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Cablegate: Plane Crashes Near Bukavu; No Sign of Survivors

VZCZCXRO3965
RR RUEHBZ RUEHDU RUEHGI RUEHJO RUEHMR RUEHRN
DE RUEHKI #0725/01 2470727
ZNR UUUUU ZZH
R 030727Z SEP 08
FM AMEMBASSY KINSHASA
TO RUEHC/SECSTATE WASHDC 8377
RUEHDK/AMEMBASSY DAKAR 0219
RUEHRO/AMEMBASSY ROME 1477
INFO RUCNSAD/SADC COLLECTIVE
RUEHXR/RWANDA COLLECTIVE
RUEAIIA/CIA WASHDC
RHEFDIA/DIA WASHDC
RUCPDOC/DEPT OF COMMERCE WASHDC
RUZEJAA/JAC MOLESWORTH RAF MOLESWORTH UK
RHMFISS/HQ USEUCOM VAIHINGEN GE

UNCLAS SECTION 01 OF 02 KINSHASA 000725

SENSITIVE
SIPDIS

STATE PASS DEPT OF TRANSPORTATION
USAID FOR OFDA: MSHIRLEY and AFR/EA

E.O. 12958: N/A
TAGS: EAIR ECON PGOV CG
SUBJECT: PLANE CRASHES NEAR BUKAVU; NO SIGN OF SURVIVORS

REF: KINSHASA 349
KINSHASA 367
KINSHASA 363

1. (SBU) Summary. An Air Serv International plane carrying
seventeen persons, including two pilots, crashed in heavy rain near
Bukavu on September 1. Rescue efforts remain underway, but there
are no signs of survivors. Several UN and aid workers were on
board, but no American citizens were listed on the flight manifest.
Initial reports indicate the crash was likely due to weather-related
conditions. The National Transportation Security Board (NTSB)
offered to send an investigator to assist with the crash
investigation, but the GDRC's Civil Aviation Authority (AAC) has
thus far declined. USG employees and contractors are already
prohibited from flying on domestically owned and operated airlines,
and Air Serv is one of the few remaining options for official USG
in-country travel. End Summary.

Crash Wreckage Found, All Seventeen Presumed Dead
--------------------------------------------- ----

2. (U) A humanitarian plane carrying fifteen passengers and two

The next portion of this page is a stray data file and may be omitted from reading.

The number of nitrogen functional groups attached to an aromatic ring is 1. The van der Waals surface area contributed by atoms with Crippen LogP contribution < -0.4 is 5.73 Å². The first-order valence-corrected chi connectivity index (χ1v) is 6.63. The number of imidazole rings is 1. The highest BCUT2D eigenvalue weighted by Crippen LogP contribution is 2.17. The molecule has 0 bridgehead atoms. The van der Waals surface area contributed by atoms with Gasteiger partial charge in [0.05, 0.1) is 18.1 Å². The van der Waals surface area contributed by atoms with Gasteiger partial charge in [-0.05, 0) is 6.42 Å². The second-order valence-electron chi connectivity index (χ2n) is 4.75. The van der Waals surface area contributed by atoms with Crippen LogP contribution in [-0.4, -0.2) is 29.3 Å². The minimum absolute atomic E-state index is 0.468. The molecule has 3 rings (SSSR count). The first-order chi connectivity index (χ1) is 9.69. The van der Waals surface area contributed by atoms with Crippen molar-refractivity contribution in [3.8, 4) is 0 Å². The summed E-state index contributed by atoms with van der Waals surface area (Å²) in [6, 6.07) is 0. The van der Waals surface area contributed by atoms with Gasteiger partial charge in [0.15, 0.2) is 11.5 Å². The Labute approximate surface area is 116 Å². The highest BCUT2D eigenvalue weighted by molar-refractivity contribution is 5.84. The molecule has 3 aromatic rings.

pilots crashed into a mountain near Bukavu in the South Kivu
province on September 1. The plane, operated by U.S.-based Air Serv
International, lost contact with ground control and went missing
just before landing in a severe rainstorm. The flight was scheduled
to land in Bukavu after leaving Kisangani in the Orientale province.
Rescue helicopter pilots spotted the wreckage on the slope of a
mountain eight miles northwest of Bukavu on September 2, but there
was no sign of survivors. The rescue helicopter was unable to land,
and a second, smaller helicopter was reportedly sent to the crash
site.

3. (SBU) The plane, a 19-seat Beechcraft 1900 with two South
African pilots, was carrying nine passengers from the UN Development
Program (including one Canadian citizen), two from the UN Office for
the Coordination of Humanitarian Affairs, three from Handicap
International, and one from Doctors without Borders. There were no
American citizens reported to be onboard.

GDRC Civil Aviation Declines Help from NTSB
-------------------------------------------

4. (SBU) An investigator from the National Transportation Safety
Board (NTSB) will be traveling to Kenya on September 3, and told
EconOff that he would be available to assist the AAC during any
crash investigations. The NTSB investigator, who has a close
working relationship with the GDRC's Civil Aviation Authority (AAC),
assisted the GDRC following the Hewa Bora crash on April 15. (Refs
A and B)

5. (SBU) EconOff relayed the offer to the AAC Director, Fortunat
Richard Nyanguile, on September 2. The Director was reluctant to
accept any offer of assistance at this time because the plane was
registered in South Africa instead of the DRC, implying there would
be no follow-on investigation. The Director also said the crash was
weather-related and not due to any technical failure. (Comment:
While the crash may indeed have been strictly weather-related, it is
too early to rule out any technical problems. Although AAC has
accepted NTSB assistance in the past, Nyanguile seemed to be
positioning for a hands-off approach for the aftermath of this
latest crash. End Comment.)

Dwindling Options for USG Travel
--------------------------------

6. (SBU) Air Serv International is a not-for-profit aviation
organization based in Warrenton, Virginia that supports the large
community of aid workers, UN/MONUC representatives, and members of
the diplomatic corps in the DRC. Following the April 15 Hewa Bora
crash, Post's Emergency Action Committee prohibited USG employees
and contractors from traveling on domestically owned and operated
airlines. (Ref C) Air Serv, Mission Aviation Fellowship (MAF), and
MONUC flights have since been the only options available for
official USG in-country travel. An Air Serv representative told
EconOff on September 2 that all future Air Serv flights will
continue as scheduled, but even a temporary grounding of some
flights will exacerbate an already severe shortage of transportation
options.


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